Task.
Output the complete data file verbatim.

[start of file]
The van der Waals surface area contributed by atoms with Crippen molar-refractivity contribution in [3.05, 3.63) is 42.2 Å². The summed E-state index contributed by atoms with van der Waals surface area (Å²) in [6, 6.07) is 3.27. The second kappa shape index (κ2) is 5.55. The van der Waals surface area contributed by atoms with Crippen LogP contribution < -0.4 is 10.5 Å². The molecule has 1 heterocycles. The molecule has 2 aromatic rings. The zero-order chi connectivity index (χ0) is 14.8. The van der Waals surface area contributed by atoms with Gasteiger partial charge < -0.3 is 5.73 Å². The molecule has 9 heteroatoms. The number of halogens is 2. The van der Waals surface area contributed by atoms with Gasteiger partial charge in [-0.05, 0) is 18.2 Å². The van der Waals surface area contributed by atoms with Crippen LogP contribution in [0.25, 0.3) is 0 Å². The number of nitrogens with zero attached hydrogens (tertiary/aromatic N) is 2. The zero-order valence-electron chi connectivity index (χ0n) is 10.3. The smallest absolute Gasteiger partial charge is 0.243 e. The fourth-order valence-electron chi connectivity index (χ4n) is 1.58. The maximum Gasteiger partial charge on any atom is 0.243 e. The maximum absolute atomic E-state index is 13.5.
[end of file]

The van der Waals surface area contributed by atoms with Crippen molar-refractivity contribution in [3.05, 3.63) is 42.2 Å². The summed E-state index contributed by atoms with van der Waals surface area (Å²) in [6, 6.07) is 3.27. The second kappa shape index (κ2) is 5.55. The van der Waals surface area contributed by atoms with Crippen LogP contribution < -0.4 is 10.5 Å². The molecule has 1 heterocycles. The molecule has 2 aromatic rings. The zero-order chi connectivity index (χ0) is 14.8. The van der Waals surface area contributed by atoms with Gasteiger partial charge < -0.3 is 5.73 Å². The molecule has 9 heteroatoms. The number of halogens is 2. The van der Waals surface area contributed by atoms with Gasteiger partial charge in [-0.05, 0) is 18.2 Å². The van der Waals surface area contributed by atoms with Crippen LogP contribution in [0.25, 0.3) is 0 Å². The number of nitrogens with zero attached hydrogens (tertiary/aromatic N) is 2. The zero-order valence-electron chi connectivity index (χ0n) is 10.3. The smallest absolute Gasteiger partial charge is 0.243 e. The fourth-order valence-electron chi connectivity index (χ4n) is 1.58. The maximum Gasteiger partial charge on any atom is 0.243 e. The maximum absolute atomic E-state index is 13.5.